Emily Vogl, Frank Vogl
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2011 Annual Membership Meeting Press Conference Opening Statements
Washington D.C., September 25, 2011 — Opening statements of IIF Board Chairman Josef Ackermann, and IIF Vice Chairmen Rick Waugh and Roberto Setúbal at the IIF 2011 Annual Membership Meeting.
Dr. Josef Ackermann
Chairman of the IIF’s Board of Directors and Chairman of the Management Board and the Group Executive Committee of Deutsche Bank AG.
Good morning everyone and welcome!
You have all been immersed over the last three days in intense briefings from many leaders on today’s global economic challenges: I therefore presume you are well informed, so rather than take you on a tour of all present concerns let us focus on three major and closely related issues.
First, we are confronting a global not a regional set of challenges. Each of the major mature economies – the U.S., the E.U. and Japan – face major economic policy difficulties that have tested, and will continue to test, governments. The slow growth of these economies and the volatility in financial markets will create added pressures on policy-makers in the emerging markets. My colleague Roberto Setubal will comment on this point in a moment.
Actions to promote stability and growth therefore, and that is my second point, need to be globally consistent and engage leaders from all of the key major economies.
The Group of 20 Summit in November in Cannes must take strong and concrete decisions to restore confidence in the prospects for economic recovery and financial stability and must ensure that measures taken are consistent across the G20.
One source of uncertainty in the global economy is tension within the Euro Area triggered by problems with sovereign debt management in some Euro member states. The lack of an effective institutional framework to deal with such a situation had led to incertitude, culminating in widespread market comment about the viability of the Euro as such.
As European leaders have made abundantly clear such speculation is entirely misplaced. The Euro is an essential and stable pillar of the international monetary system and has brought stability and growth to its constituent members. Its central role in the global monetary system makes it all the more important that any doubt about the workability of its institutional foundations be removed.
Therefore it is crucially important that all Euro Area governments now quickly follow through on the agreements reached in Brussels on July 21, which include approving the Euro 440 billion European Financial Stability Facility and the broader scope of the EFSF’s mandate. It is equally important that member states approve the necessary measures agreed upon for subjecting economic policies to greater discipline.
In this context, the Government of Greece must know what it needs to do and we shall hear more on its resolve at our lunch today when the Greek Minister of Finance speaks to us. Led by the IIF the private financial sector made commitments in Brussels to support Greece and we are confident that private investors and creditors will participate strongly in the debt exchange offer and considerable progress has been made in building support. We are committed to working energetically to meet this goal. The combination of these actions and additional debt buy-back measures that we anticipate will reduce Greece’s debt-servicing burden and so strengthen its financial prospects.
We believe that the voluntary private sector involvement in Greece will provide an upfront reduction in the nominal stock of debt of €27 billion through debt discounts and debt buybacks, and cumulative cash flow savings of €300 billion over the period to 2020. At the core of the cash flow benefits will be €54 billion in interest savings from the voluntary PSI alone. Indeed, it is not feasible to reopen the agreement and, given the benefits to Greece, we should focus now on its timely and resolute implementation.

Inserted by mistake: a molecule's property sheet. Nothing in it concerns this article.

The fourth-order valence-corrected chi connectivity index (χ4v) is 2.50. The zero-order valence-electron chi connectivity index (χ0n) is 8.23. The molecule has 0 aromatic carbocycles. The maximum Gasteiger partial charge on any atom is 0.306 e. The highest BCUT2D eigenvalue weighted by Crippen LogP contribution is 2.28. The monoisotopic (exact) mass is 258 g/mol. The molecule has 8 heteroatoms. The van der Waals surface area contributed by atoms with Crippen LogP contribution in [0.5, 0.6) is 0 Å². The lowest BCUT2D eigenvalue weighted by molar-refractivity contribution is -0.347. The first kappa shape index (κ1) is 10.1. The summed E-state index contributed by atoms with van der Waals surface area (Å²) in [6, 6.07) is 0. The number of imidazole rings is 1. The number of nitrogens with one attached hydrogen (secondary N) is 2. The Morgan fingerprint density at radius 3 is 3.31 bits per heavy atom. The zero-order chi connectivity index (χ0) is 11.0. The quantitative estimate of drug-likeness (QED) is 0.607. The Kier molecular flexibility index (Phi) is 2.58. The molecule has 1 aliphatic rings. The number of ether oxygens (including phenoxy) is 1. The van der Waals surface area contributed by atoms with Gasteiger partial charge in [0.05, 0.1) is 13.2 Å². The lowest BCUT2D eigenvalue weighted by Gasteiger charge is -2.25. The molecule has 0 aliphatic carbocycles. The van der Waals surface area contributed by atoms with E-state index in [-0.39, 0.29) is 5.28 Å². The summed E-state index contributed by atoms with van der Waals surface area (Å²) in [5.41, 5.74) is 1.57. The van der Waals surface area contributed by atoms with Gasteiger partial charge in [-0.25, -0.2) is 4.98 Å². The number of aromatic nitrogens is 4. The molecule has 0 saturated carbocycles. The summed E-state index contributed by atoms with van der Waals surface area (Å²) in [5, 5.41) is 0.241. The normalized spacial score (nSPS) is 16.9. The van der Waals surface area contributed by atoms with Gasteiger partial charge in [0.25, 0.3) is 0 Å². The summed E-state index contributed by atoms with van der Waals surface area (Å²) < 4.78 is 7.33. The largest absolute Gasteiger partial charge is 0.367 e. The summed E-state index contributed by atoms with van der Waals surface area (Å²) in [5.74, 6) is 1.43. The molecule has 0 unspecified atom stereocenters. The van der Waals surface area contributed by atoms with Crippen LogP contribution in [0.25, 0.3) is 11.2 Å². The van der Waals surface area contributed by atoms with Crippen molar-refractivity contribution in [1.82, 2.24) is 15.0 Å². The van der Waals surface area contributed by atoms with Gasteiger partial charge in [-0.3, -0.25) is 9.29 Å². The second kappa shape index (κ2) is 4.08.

Thirdly, in light of these economic challenges, it has become even more obvious that the ongoing reform of global financial regulation needs to carefully balance stability and economic growth. The IIF has consistently voiced support for the core elements of Basel reforms, which together with other measures and improved industry practices, will increase future financial stability. The IIF supports the Basel III core agreements that were determined one year ago, which should serve as an internationally consistent standard.
However, actions that are now being seen and are being proposed that go beyond Basel III requirements, accelerate the agreed timetable, and create an unlevel international playing field, threaten economic recovery and job creation.
It is essential that the Basel agreements involving global and regional banks be applied in all major jurisdictions at the same time. Right now, all the indications show that this is not the case. There is no parallel application in terms of timing and the definition of capital between the major jurisdictions. It already seems almost certain, for example, that Basel 2.5 and Basel 3 will be implemented on different timescales in major countries. This will lead to massive distortions. The G-20 should call on the Financial Stability Board and the Basel Committee to act to discourage measures that can have such damaging consequences for the cohesiveness of regulation.
Ladies and gentlemen, financial services firms across the globe are retrenching to an unprecedented extent. Many are adopting a mode of operation which is exceptionally risk averse. In a number of cases firms have been shedding assets. These actions partly reflect market constraints and the weakness of the recovery. But, they also reflect the piling-on in one jurisdiction after another of new regulatory measures and, equally important, uncertainties about future regulatory requirements.
The deleveraging in the financial sector that we have seen has contributed to real declines in the volume of credit extended to businesses and households in the EU and the US over the last years. This has undermined economic recovery. It serves as a warning of what lies ahead if there is no regulatory rebalancing. A recent IIF study shows that the combined impact of all regulatory reforms could see GDP in the mature economies over three percent lower by 2015, which implies foregoing the creation of around 7.5 million jobs.
Let me highlight three concerns: First key aspects of liquidity proposals are impractical and could have a damaging impact on economic activity. For example, they contain incentives for holding sovereign debt which look increasingly inappropriate. With regard to the Liquidity Coverage Ratio, we believe the best way ahead is for the Basel Committee to work with the industry as a matter of priority to forge pragmatic and consistent international liquidity standards. We see still more difficult issues with the proposed Net Stable Funding Ratio and believe that its repercussions need to be re-assessed before this regime is fully implemented.